A Pelosi presidency is an unlikely possibility, says congressional expert

With the rise of mail-in ballots, many observers have predicted that the winner of this year’s presidential campaign won’t be known until well after election night. Fox News congressional correspondent Chad Pergram noted in an article on Monday how President Trump has warned that “crazy Nancy Pelosi would become president” if the election results are not known by year’s end.

“A lot of things must first spill off the rails for Pelosi to head to 1600 Pennsylvania Avenue,” Pergram explained.

Constitutional law professor: “It’s kind of a nightmare”

“But,” he conceded, “election and congressional officials are starting to worry about what could unfold this fall and winter if they struggle to determine whether President Trump or Joe Biden prevails in battleground states.”

Pergram noted that many Americans believe November 3 is the crucial date for deciding the elections’ ultimate outcome. However, he explained that “a more crucial date is December 14, dictated by an obscure, Byzantine 1887 law: The Electoral Count Act.”

“It is kind of a nightmare of convoluted verbiage,” Pergram quoted Ohio State constitutional law professor Edward Foley as complaining. “I’ve studied that piece of text for years now,” he added. “I wouldn’t be honest to say that I completely understand it. It’s just impenetrable.”

Passed following the disputed presidential election of 1876, it stipulates that states must pick electors within 41 days of the election, and Pergram observed that it establishes a “safe harbor date so states conclude vote counts and establish electors early.”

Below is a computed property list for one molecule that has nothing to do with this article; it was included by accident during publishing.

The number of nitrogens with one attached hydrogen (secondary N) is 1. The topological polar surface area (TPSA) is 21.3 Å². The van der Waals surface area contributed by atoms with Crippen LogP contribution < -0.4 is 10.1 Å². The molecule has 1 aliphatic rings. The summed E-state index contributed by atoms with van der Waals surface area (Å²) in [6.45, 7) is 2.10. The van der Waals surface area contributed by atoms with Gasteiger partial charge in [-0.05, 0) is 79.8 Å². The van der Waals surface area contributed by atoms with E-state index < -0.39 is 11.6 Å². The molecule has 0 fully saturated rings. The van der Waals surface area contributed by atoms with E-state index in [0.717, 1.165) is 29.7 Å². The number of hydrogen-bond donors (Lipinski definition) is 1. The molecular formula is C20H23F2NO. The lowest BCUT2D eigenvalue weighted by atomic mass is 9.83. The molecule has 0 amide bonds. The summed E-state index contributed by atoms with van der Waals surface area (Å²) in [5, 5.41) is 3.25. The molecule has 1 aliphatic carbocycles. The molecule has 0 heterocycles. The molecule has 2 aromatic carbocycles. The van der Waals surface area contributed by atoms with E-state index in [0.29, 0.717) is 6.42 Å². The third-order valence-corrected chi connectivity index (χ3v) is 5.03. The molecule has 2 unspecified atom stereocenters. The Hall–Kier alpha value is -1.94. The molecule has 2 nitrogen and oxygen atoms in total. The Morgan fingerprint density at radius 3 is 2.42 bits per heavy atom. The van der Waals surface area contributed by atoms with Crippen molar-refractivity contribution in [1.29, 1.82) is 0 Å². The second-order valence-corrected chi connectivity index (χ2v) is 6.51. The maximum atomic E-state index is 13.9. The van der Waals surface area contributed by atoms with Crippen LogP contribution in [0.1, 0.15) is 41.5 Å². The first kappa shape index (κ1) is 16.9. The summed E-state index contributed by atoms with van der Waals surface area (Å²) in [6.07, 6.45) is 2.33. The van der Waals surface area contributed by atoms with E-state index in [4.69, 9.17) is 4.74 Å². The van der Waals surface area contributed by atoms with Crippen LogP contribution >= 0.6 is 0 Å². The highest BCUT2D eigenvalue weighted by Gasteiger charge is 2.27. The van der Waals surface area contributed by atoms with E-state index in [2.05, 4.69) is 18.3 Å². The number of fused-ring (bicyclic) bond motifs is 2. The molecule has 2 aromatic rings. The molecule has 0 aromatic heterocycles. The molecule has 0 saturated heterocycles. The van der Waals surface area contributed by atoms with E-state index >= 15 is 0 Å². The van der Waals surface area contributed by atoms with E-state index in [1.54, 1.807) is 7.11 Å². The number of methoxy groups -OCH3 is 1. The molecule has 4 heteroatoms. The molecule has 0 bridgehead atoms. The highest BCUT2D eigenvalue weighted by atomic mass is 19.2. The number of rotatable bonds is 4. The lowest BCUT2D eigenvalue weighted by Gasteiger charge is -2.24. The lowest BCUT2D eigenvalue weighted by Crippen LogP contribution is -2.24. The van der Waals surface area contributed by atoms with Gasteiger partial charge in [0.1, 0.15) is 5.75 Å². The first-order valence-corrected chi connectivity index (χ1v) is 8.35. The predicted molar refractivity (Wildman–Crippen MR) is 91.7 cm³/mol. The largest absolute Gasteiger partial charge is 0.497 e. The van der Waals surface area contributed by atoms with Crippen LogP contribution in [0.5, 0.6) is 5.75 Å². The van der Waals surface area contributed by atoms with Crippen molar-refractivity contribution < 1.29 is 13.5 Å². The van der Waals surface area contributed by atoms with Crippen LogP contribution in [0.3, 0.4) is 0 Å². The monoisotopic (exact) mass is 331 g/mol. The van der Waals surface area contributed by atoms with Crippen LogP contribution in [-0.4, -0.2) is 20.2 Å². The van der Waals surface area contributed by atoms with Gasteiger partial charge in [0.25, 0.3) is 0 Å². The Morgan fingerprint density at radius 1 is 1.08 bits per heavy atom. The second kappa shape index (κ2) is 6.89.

“But,” he asked, “what happens if there are problems with the mail? The cryptic nature of the statute could give some states the green light to continue to counting – or cease counting.”

Pelosi presidency a last resort

Pergram said that in the event that a state sends inconsistent slates of electoral votes to Washington, the new Congress would need to “hammer all of that out in January 2021.”

Yet “if Congress hits an impasse when certifying the electoral college,” he wrote, then “the 12th Amendment directs the House to elect the president,” something called a “contingent election.”

In that process, each state delegation is entitled to one vote. At present, Republicans hold 26 state delegations while Democrats have 22, which means that the GOP could select the president even if Democrats retain their House Majority.

If Congress cannot reach a decision by January 20, then this is “where the 20th Amendment and the Presidential Succession Act kicks in” and the House speaker becomes “acting president.” Yet as Foley pointed out, “We’ve never had an acting president. That would be new and disconcerting.”

A “President Pelosi” in the White House is, fortunately, an unlikely scenario. In fact, Republicans are doing their best to oust her as Speaker — though it’s a long shot. On Tuesday, House Minority Leader Kevin McCarthy released a 17-point agenda that Republicans hope will help them build momentum to retake the House in November.

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